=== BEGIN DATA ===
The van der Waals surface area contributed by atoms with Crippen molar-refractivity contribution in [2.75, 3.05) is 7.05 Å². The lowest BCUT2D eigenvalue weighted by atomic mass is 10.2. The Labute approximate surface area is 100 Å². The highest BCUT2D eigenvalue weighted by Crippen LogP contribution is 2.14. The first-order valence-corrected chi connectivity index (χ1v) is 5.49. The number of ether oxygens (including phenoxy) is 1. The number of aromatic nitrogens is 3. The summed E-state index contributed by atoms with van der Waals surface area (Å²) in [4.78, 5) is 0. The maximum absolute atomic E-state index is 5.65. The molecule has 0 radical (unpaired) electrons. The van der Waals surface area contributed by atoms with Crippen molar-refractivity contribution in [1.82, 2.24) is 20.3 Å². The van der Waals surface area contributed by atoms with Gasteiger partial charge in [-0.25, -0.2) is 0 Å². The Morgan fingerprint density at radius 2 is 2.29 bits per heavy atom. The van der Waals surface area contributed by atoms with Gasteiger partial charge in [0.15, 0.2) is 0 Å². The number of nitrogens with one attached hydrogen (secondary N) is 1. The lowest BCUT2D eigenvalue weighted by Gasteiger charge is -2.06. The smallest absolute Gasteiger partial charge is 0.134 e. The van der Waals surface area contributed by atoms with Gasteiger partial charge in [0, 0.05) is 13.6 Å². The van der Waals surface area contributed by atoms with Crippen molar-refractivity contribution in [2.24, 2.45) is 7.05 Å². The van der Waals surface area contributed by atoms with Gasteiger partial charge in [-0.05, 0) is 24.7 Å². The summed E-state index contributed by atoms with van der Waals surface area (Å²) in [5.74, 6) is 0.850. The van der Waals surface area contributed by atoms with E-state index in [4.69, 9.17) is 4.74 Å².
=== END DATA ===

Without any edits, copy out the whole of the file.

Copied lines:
The van der Waals surface area contributed by atoms with Crippen molar-refractivity contribution in [2.75, 3.05) is 7.05 Å². The lowest BCUT2D eigenvalue weighted by atomic mass is 10.2. The Labute approximate surface area is 100 Å². The highest BCUT2D eigenvalue weighted by Crippen LogP contribution is 2.14. The first-order valence-corrected chi connectivity index (χ1v) is 5.49. The number of ether oxygens (including phenoxy) is 1. The number of aromatic nitrogens is 3. The summed E-state index contributed by atoms with van der Waals surface area (Å²) in [4.78, 5) is 0. The maximum absolute atomic E-state index is 5.65. The molecule has 0 radical (unpaired) electrons. The van der Waals surface area contributed by atoms with Crippen molar-refractivity contribution in [1.82, 2.24) is 20.3 Å². The van der Waals surface area contributed by atoms with Gasteiger partial charge in [-0.25, -0.2) is 0 Å². The Morgan fingerprint density at radius 2 is 2.29 bits per heavy atom. The van der Waals surface area contributed by atoms with Gasteiger partial charge in [0.15, 0.2) is 0 Å². The number of nitrogens with one attached hydrogen (secondary N) is 1. The lowest BCUT2D eigenvalue weighted by Gasteiger charge is -2.06. The smallest absolute Gasteiger partial charge is 0.134 e. The van der Waals surface area contributed by atoms with Gasteiger partial charge in [0, 0.05) is 13.6 Å². The van der Waals surface area contributed by atoms with Crippen molar-refractivity contribution in [2.24, 2.45) is 7.05 Å². The van der Waals surface area contributed by atoms with Gasteiger partial charge in [-0.05, 0) is 24.7 Å². The summed E-state index contributed by atoms with van der Waals surface area (Å²) in [5.74, 6) is 0.850. The van der Waals surface area contributed by atoms with E-state index in [4.69, 9.17) is 4.74 Å².